What makes us human: Sin, status and symbols

Susan Greenfield argues that our ability to use symbols and metaphors as a way of signalling our status is what makes us uniquely human. And no better symbols than the seven deadly sins.

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“Human nature” is often invoked but rarely defined. In itself the term is a paradox: “human” immediately disenfranchises the rest of the animal kingdom, while “nature” suggests a quality completely divorced from “nurture”, from the environment. So what is it that every single human being does, irrespective of historical era or geographical location, that no other animal on the planet does at all?

Clearly we need to rule out the behaviours common to all animals: feeding, reproduction, movement. Human nature is something more cognitively subtle and sophisticated but still exclusively human and not seen in our nearest evolutionary relatives, the chimps.

Some time ago, the archaeologist Steven Mithen suggested that a clue could come from a clear discrepancy between us and them. Chimps are highly sociable animals, living in complex hierarchies with sophisticated interrelationships. They are also highly dextrous creatures and have the ability to use sticks to “fish” for termites. So, Mithen asked, why is it that you never see a chimp wearing a crude necklace, say, or any other symbol of tribal status? Not just Homo sapiens but even our Neanderthal ancestors –apparently –used such artefactual trappings in their lives, from cave art to flowers at burials.

Mithen thought the crucial difference is that humans, unlike chimps, can think metaphorically. Although chimps can solve problems, use objects around them, communicate with each other in sophisticated ways and, above all, learn, they still lack our ability to see a thing in terms of something else. So, could it be this particular ability, seemingly exclusive to our species, that is the clue to the essence of human nature?

Certainly we have the best possible neuronal machinery to make connections. The wonderful thing about being human is that although we are born with pretty much a full complement of brain cells, it is the growth of connections between those cells that accounts for the growth of the brain after birth.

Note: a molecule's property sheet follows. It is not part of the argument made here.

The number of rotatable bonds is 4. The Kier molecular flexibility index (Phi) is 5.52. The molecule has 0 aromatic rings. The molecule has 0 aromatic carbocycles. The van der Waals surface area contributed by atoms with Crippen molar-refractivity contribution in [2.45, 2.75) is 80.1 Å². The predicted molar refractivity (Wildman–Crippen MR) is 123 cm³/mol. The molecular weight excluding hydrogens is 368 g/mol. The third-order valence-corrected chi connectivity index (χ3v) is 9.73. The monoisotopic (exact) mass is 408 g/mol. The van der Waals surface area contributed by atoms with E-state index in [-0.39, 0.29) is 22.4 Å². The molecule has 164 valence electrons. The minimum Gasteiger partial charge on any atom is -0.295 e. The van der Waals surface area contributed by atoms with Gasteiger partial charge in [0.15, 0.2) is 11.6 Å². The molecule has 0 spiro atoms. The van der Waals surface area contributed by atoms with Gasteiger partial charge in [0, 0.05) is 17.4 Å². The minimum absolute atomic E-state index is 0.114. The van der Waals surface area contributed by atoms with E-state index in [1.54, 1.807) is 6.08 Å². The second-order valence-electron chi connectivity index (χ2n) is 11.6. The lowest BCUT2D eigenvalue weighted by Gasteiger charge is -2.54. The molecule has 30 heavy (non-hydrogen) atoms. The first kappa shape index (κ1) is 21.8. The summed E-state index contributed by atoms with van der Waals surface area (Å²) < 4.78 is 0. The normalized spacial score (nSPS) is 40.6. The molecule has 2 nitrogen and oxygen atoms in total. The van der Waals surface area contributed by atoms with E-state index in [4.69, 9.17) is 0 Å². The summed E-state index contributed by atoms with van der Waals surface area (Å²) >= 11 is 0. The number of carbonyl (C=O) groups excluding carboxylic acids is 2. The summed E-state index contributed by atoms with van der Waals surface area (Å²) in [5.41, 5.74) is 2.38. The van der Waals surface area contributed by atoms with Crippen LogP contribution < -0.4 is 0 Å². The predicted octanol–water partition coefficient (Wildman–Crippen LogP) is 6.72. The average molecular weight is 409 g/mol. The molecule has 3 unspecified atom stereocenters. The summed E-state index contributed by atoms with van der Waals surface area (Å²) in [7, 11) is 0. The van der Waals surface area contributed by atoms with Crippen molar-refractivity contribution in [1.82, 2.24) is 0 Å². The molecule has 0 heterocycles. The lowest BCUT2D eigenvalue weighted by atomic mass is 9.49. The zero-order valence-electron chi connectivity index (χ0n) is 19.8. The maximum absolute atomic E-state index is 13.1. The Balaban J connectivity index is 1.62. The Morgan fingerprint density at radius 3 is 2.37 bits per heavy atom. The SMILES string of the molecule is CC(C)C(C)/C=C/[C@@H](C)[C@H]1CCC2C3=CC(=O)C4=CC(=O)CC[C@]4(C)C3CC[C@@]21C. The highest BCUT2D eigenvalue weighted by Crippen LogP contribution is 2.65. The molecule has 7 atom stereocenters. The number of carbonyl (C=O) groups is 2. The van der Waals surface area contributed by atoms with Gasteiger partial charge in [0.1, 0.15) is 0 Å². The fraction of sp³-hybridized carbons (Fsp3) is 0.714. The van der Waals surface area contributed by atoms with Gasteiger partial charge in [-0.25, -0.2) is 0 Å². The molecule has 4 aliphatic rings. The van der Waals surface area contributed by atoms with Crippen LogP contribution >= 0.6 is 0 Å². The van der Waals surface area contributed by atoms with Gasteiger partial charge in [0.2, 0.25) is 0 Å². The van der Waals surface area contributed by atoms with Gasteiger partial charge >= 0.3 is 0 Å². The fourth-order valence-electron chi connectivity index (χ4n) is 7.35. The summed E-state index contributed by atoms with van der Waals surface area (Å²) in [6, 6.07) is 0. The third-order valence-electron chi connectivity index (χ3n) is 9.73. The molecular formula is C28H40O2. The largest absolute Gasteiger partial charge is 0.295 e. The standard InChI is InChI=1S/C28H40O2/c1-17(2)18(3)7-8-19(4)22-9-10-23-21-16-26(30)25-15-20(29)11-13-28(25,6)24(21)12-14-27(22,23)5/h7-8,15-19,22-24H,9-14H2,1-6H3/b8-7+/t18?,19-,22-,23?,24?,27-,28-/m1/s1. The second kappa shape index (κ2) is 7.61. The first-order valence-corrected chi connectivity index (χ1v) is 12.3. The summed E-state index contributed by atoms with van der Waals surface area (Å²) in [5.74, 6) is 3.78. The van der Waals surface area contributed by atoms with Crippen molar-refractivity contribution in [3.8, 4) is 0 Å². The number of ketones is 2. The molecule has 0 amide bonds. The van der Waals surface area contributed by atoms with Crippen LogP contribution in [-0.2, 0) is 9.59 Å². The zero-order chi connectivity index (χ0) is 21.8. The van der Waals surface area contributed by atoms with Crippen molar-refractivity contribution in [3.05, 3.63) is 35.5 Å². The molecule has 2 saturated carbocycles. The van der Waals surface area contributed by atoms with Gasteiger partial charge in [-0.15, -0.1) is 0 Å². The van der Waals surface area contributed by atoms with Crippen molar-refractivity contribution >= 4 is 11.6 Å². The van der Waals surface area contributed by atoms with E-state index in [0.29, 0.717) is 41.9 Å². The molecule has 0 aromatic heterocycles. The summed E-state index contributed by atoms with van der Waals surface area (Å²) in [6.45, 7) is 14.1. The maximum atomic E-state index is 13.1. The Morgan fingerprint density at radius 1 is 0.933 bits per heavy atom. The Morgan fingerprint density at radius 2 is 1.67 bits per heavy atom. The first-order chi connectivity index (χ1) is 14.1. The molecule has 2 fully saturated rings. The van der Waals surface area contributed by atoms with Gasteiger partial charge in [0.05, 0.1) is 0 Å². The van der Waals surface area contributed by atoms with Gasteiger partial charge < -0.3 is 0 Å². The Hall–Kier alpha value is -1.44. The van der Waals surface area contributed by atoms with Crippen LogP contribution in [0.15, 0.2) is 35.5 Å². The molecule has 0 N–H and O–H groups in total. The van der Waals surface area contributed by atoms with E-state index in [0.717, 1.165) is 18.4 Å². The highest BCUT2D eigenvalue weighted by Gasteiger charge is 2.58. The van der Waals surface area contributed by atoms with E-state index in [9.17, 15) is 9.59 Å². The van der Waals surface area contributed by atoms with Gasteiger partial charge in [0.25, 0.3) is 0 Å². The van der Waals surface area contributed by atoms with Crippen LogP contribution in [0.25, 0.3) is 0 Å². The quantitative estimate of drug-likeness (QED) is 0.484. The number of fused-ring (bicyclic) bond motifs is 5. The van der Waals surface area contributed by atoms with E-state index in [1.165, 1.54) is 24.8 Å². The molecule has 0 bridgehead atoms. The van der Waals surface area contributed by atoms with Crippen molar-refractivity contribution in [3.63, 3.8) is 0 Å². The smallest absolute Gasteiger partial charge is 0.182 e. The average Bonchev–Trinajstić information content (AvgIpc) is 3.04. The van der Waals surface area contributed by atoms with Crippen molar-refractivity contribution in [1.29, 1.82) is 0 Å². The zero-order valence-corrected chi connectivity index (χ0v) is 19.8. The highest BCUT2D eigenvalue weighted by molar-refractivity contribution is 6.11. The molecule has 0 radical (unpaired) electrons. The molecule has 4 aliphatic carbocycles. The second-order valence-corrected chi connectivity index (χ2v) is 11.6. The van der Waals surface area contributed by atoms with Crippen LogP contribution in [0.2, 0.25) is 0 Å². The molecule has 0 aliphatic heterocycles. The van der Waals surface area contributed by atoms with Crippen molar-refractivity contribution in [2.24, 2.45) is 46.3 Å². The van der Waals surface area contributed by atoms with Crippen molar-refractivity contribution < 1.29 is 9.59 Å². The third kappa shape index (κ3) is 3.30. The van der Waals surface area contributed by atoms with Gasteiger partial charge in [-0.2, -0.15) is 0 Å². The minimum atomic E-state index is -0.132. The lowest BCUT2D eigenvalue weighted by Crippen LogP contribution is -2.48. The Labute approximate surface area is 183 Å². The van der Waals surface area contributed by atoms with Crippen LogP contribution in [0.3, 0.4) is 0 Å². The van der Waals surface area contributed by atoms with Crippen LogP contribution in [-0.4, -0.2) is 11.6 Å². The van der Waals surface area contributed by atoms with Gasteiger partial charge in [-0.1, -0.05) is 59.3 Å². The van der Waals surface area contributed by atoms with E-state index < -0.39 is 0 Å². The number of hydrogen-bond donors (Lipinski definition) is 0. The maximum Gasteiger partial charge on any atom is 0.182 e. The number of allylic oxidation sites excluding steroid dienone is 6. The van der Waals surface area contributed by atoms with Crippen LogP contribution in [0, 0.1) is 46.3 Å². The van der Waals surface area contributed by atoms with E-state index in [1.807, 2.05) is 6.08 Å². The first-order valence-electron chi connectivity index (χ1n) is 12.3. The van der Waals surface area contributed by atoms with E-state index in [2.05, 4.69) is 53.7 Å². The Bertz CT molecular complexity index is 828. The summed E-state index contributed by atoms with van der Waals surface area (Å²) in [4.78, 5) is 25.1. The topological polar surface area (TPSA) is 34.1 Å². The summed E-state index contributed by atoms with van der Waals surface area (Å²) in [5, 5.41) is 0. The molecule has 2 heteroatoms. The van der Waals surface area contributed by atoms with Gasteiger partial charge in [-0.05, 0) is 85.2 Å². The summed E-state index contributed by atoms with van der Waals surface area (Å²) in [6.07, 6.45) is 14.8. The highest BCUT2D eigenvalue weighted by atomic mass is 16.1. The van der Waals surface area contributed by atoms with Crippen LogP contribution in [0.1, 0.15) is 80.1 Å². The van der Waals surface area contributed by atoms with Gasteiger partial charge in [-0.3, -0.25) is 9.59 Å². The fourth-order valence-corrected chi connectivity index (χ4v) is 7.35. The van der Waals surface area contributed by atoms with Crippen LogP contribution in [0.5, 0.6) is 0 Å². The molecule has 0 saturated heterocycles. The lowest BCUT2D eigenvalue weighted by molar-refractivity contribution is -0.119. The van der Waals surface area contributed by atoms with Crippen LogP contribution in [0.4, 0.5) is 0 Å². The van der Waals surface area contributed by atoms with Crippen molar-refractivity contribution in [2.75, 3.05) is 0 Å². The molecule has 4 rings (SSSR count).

We human beings don’t run particularly fast, nor see particularly well, and we’re not especially strong compared to others in the animal kingdom – but we have the superlative talent of adapting to whatever environment we are placed in. Hence, although different species can “learn” to varying extents, human beings occupy more ecological niches than any other species on the planet.

How can this quantitative difference in our brains translate into the qualitative difference that we call human nature? We often invoke the term as an excuse for bad behaviour: eating too much, say, or showing off. Interestingly enough, such behaviour is summarised well in the seven deadly sins, which have endured over the centuries – and are instantly recognisable, whatever the respective religion – in all human cultures, history and literature.

Why are these sins so universal and considered so bad?

I would like to suggest that it’s because they are exaggerations of normal animal behaviours, but taken out of a normal, biological context and put in an exclusively human tradition so that they come to stand for something else.

The sin of greed, for example, comes from the most essential biological activity of feeding – but taken to an excess as a sign of conspicuous wealth or, perhaps, as compensation for perceived personal inadequacies. The size you are will say something about you, although it will send out different messages in different cultures.

The sin of sloth is excessive sleep but exaggerated out of biological context to symbolise a high status that can afford substantial leisure; or the opposite, an underclass that is feckless and lazy. Meanwhile, the desire for excessive copulation – the sin of lust – could reflect your status in the quantity and quality of lovers you are seen to attract and therefore how wonderful you are.

The sin of anger, which is never seen in other animals, is an exaggeration of the biological behaviour of aggression that could be interpreted as indicative of status being threatened, when someone disagrees with you or doesn’t pay the appropriate deference to you and your views, your importance.

The sin of envy goes beyond the biological territorial imperative and could be seen as the awareness of an obvious disparity in possessions, health, youth or beauty and hence in status. By contrast, the sin of vanity could be an exaggeration of biological grooming behaviours where possessions, health, youth or beauty signify that you have a higher status than others.

Finally, the sin of avarice is the ultimate in metaphorical thinking, in that it is based on money, itself a symbol for symbolising greater power.

What makes us human is not so much a need for status, but the expression of that status through symbols dependent on a cultural context, which is in turn dependent on a personalised, individual brain.

Susan Greenfield is a scientist specialising in the brain. This is the ninth article in our “What Makes Us Human?” series, in association with BBC Radio 2 and the Jeremy Vine show

One way of distinguishing yourself... Photograph: Trunk Archive

This article appears in the 01 July 2013 issue of the New Statesman, Brazil erupts